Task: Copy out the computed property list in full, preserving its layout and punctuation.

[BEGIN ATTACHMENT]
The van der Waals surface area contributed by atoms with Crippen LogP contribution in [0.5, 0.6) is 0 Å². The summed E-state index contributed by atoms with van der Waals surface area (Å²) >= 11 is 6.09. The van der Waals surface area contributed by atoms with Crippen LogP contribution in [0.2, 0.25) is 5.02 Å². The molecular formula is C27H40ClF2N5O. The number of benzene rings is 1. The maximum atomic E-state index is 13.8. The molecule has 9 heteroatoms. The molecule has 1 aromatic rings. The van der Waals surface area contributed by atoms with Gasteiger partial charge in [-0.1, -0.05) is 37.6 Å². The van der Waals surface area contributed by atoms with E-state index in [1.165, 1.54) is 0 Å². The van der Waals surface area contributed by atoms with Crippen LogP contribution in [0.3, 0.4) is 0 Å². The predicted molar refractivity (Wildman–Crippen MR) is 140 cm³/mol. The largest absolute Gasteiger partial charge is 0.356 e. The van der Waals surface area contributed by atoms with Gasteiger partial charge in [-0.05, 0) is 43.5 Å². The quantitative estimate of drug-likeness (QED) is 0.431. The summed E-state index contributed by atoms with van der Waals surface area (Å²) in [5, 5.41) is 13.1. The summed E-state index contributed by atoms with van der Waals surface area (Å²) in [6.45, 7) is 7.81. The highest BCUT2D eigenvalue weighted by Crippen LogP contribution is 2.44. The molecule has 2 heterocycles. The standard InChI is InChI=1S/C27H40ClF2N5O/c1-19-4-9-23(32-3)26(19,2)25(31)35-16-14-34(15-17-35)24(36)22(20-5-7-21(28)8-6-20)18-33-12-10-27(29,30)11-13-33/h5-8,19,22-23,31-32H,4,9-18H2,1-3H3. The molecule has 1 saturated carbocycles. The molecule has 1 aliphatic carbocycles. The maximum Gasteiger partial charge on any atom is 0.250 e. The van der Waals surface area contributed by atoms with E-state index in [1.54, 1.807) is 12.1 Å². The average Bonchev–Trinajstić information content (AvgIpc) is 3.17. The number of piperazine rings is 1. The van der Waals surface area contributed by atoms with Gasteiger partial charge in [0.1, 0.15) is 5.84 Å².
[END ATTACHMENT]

The van der Waals surface area contributed by atoms with Crippen LogP contribution in [0.5, 0.6) is 0 Å². The summed E-state index contributed by atoms with van der Waals surface area (Å²) >= 11 is 6.09. The van der Waals surface area contributed by atoms with Crippen LogP contribution in [0.2, 0.25) is 5.02 Å². The molecular formula is C27H40ClF2N5O. The number of benzene rings is 1. The maximum atomic E-state index is 13.8. The molecule has 9 heteroatoms. The molecule has 1 aromatic rings. The van der Waals surface area contributed by atoms with Gasteiger partial charge in [-0.1, -0.05) is 37.6 Å². The van der Waals surface area contributed by atoms with E-state index in [1.165, 1.54) is 0 Å². The van der Waals surface area contributed by atoms with Crippen LogP contribution in [0.3, 0.4) is 0 Å². The predicted molar refractivity (Wildman–Crippen MR) is 140 cm³/mol. The largest absolute Gasteiger partial charge is 0.356 e. The van der Waals surface area contributed by atoms with Gasteiger partial charge in [-0.05, 0) is 43.5 Å². The quantitative estimate of drug-likeness (QED) is 0.431. The summed E-state index contributed by atoms with van der Waals surface area (Å²) in [5, 5.41) is 13.1. The summed E-state index contributed by atoms with van der Waals surface area (Å²) in [6.45, 7) is 7.81. The highest BCUT2D eigenvalue weighted by Crippen LogP contribution is 2.44. The molecule has 2 heterocycles. The standard InChI is InChI=1S/C27H40ClF2N5O/c1-19-4-9-23(32-3)26(19,2)25(31)35-16-14-34(15-17-35)24(36)22(20-5-7-21(28)8-6-20)18-33-12-10-27(29,30)11-13-33/h5-8,19,22-23,31-32H,4,9-18H2,1-3H3. The molecule has 1 saturated carbocycles. The molecule has 1 aliphatic carbocycles. The maximum Gasteiger partial charge on any atom is 0.250 e. The van der Waals surface area contributed by atoms with E-state index in [1.54, 1.807) is 12.1 Å². The average Bonchev–Trinajstić information content (AvgIpc) is 3.17. The number of piperazine rings is 1. The van der Waals surface area contributed by atoms with Gasteiger partial charge in [0.1, 0.15) is 5.84 Å².